Saturday, August 22, 2009

Mother Nature's Fury

Saturday, August 22, 2009.

There's an anticipation of something in the air, an edginess that precludes a storm. Hurricane Bill is churning up the sea to our south. Here, thick fog so dense even the neighbors' houses look like dreamscape—not quite real, as the fingers of moist clouds dance like specters through the open fields and dark spruce. Humidity, the likes of which we don't experience often, hangs close, making it difficult to breathe. Floors are sticky and clothes are damp; towels never fully dry.

Near the sheltered coves where I live, hundreds of small islands protect our part of the Reach from the brunt of the large rollers that are pummeling the open coast right now. But there are places where the full force of the sea can be seen and felt not far from here. I'll wait until the storm is upon us to visit these places and experience the sheer exhilaration of what nature can produce.

Sunday, August 23, 2009.

Overnight we had torrential rains that flattened my deck plants and gladiolas. We woke to cloudy skies, but no fog. Perfect! We'll be able to see the waves at Schoodic Point. This place is about an hour and a half from us further downeast. The pink and black granite basalt left over from some ancient volcano lies in enormous chunks of rubble—the only thing keeping the sea from encroaching into this low-lying area.

We get there around 10:30 am and already there are many brave souls gathered along the rocks. But the Park Rangers have deemed it to dangerous to venture further than the very edge of the road.

Giant rollers lift themselves out of the icy water ever higher, making curls before crashing in thunderous abandon onto the time-smooth rocks. They gather in sets of three to five like hunting dogs in search of wayward prey that they can claim for their own. Every once in a while, a rouge wave, much larger, gets into the mix and shakes the ground as the brunt of its enormity smashes down, creating a foam that flies into the air, lingering for a moment before floating down and becoming mixed with the rest.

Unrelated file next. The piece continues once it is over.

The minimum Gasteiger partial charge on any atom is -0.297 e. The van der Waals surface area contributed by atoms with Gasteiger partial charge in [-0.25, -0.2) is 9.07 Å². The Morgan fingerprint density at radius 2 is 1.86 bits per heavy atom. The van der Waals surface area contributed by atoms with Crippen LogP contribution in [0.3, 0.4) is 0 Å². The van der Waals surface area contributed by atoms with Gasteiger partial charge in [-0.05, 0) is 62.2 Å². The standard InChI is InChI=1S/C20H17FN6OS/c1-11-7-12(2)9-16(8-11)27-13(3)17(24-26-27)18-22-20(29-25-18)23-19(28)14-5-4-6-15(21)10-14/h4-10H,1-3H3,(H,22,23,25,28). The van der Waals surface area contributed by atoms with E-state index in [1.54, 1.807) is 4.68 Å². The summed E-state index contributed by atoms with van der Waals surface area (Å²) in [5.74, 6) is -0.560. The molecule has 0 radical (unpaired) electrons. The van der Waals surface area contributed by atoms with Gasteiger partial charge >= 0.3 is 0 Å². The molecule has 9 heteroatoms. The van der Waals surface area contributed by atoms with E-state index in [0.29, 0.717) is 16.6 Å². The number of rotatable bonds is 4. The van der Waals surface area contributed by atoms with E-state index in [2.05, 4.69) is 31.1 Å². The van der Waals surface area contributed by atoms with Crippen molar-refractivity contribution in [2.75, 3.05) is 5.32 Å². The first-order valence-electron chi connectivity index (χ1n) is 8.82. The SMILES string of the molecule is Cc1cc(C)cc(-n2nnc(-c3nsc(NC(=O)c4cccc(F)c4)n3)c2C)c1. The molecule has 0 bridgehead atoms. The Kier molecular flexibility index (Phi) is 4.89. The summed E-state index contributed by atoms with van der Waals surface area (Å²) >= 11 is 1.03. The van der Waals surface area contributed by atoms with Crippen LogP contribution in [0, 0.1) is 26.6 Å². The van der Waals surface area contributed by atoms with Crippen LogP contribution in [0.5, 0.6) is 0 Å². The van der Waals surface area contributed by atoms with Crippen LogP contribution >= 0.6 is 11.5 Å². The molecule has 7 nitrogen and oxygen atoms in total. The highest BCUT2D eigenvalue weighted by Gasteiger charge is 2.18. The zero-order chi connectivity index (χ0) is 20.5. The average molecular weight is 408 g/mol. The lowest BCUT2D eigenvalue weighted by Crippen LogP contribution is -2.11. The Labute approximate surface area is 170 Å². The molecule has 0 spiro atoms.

The wind isn't too stout, probably a maximum of 15 knots instead of the 30 they predicted. As we watch, the tide is flowing, expecting to peak at 2:30. The throng of people all wishing to glimpse this rarity along the coast is becoming thicker. A little before noon, we begin noticing droves of people retreating from the top viewing areas. The Rangers are moving them down because the waves have begun splashing over the road. There's talk of closing the park before high tide.

Within fifteen minutes, Winter Harbor's finest have decided there is too much splash over and they want everyone out of the viewing area. They herd us out like so much cattle. There are a few who give in and begin to moo. The waves are incredible now.

As we walk down the road, the lucky ones are being sprayed with the salty brine as the waves reach ever closer to the road. The not so lucky are being splashed from head to toe. Rocks, the size of large grapefruits are being tossed onto the road, along with tree branches and seaweed.

The exodus is unhurried, much to the dismay of the Rangers and Police. They sense an urgency we don't share. We're here to witness this event, but alas, we reach the parking area and begin the trek out of the park. Just before that, though, we get the video of a lifetime. 


Cat said...

AWESOME video! Your detailed and vivid descriptions never fail to leave me with a longing for a trip back home...

Mary Duncan said...

We had a blast and the Rangers and Police did keep everyone safe, unlike Acadia National Park. 11 people were swept into the sea due to stupidity in not giving Mother Nature room to do her thing. Check out the report from our local TV station.